"I don't treat my dog like that," 47-year-old Daniel Edwards said as he pointed at the woman in the wheelchair. "I buried my dog." He added: "You can do everything for other countries but you can't do nothing for your own people. You can go overseas with the military but you can't get them down here."

The street outside the center, above the floodwaters, smelled of urine and feces, and was choked with dirty diapers, old bottles and garbage.

"They've been teasing us with buses for four days," Edwards said.

People chanted, "Help, help!" as reporters and photographers walked through. The crowd got angry when journalists tried to photograph one of the bodies, and covered it over with a blanket. A woman, screaming, went on the front steps of the convention center and led the crowd in reciting the 23rd Psalm.

John Murray, 52, said: "It's like they're punishing us."

The Superdome, where some 25,000 people were being evacuated by bus to the Houston Astrodome, descended into chaos as well.


Huge crowds, hoping to finally escape the stifling confines of the stadium, jammed the main concourse outside the dome, spilling out over the ramp to the Hyatt hotel next door — a seething sea of tense, unhappy, people packed shoulder-to-shoulder up to the barricades where heavily armed National Guardsmen stood.

At the front of the line, heavily armed policemen and guardsmen stood watch and handed out water as tense and exhausted crowds struggled onto buses. At the back end of the line, people jammed against police barricades in the rain. Luggage, bags of clothes, pillows, blankets were strewn in the puddles.

Many people had dogs and they cannot take them on the bus. A police officer took one from a little boy, who cried until he vomited. The policeman told a reporter he didn't know what would happen to the dog.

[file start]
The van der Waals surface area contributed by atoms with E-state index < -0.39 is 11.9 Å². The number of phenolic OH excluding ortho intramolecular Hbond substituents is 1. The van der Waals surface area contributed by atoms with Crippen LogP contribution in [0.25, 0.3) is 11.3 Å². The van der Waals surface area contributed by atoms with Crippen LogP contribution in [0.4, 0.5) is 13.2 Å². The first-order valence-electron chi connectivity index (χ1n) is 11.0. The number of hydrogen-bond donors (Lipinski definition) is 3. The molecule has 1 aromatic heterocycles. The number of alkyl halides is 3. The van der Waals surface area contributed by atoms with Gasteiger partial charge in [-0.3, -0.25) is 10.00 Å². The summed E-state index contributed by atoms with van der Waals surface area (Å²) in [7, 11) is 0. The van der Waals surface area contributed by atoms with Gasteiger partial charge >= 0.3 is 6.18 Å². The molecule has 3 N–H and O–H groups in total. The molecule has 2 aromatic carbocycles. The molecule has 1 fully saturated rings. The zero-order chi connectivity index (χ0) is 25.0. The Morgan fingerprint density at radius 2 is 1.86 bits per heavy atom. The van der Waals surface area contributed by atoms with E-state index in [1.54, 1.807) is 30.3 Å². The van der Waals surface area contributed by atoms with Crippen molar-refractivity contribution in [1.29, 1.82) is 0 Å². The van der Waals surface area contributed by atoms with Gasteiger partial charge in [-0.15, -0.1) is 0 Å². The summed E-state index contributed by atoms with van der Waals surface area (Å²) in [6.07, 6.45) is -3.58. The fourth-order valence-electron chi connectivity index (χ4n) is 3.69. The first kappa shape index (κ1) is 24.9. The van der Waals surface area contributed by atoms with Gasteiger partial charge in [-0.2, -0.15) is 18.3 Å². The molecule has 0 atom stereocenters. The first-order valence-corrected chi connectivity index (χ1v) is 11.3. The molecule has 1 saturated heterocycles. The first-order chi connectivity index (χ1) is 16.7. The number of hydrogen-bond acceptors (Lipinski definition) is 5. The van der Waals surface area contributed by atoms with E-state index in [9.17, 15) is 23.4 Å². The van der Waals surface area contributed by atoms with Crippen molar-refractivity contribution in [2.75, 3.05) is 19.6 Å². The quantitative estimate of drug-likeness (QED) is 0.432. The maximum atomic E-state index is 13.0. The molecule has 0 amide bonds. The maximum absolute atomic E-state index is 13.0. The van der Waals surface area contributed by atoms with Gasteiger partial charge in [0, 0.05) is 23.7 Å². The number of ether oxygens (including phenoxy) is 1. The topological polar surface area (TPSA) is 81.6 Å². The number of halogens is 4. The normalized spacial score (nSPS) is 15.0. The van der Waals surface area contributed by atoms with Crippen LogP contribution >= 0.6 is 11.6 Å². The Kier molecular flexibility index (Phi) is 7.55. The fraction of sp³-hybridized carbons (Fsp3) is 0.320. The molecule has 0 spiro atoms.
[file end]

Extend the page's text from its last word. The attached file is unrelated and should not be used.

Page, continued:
Fights broke out. A fire erupted in a trash chute inside the dome, but a National Guard commander said it did not affect the evacuation. After a traffic jam kept buses from arriving at the Superdome for nearly four hours, a near-riot broke out in the scramble to get on the buses that finally did show up.

Col. Henry Whitehorn, head of state police, said authorities are working on establishing a temporary jail to hold people accused of looting and other crimes. "These individuals will not take control of the city of New Orleans," he said.

The first of hundreds of busloads of people evacuated from the Superdome arrived early Thursday at their new temporary home — another sports arena, the Houston Astrodome, 350 miles away.

But the ambulance service in charge of taking the sick and injured from the Superdome suspended flights after a shot was reported fired at a military helicopter. Richard Zuschlag, chief of Acadian Ambulance, said it was too dangerous for his pilots.

The military, which was overseeing the removal of the able-bodied by buses, continued the ground evacuation without interruption, said National Guard Lt. Col. Pete Schneider. The government had no immediate confirmation of whether a military helicopter was fired on.

Terry Ebbert, head of the city's emergency operations, warned that the slow evacuation at the Superdome had become an "incredibly explosive situation," and he bitterly complained that FEMA was not offering enough help.

"This is a national emergency. This is a national disgrace," he said. "FEMA has been here three days, yet there is no command and control. We can send massive amounts of aid to tsunami victims, but we can't bail out the city of New Orleans."

In Texas, the governor's office said Texas has agreed to take in an additional 25,000 refugees from Katrina and plans to house them in San Antonio, though exactly where has not been determined.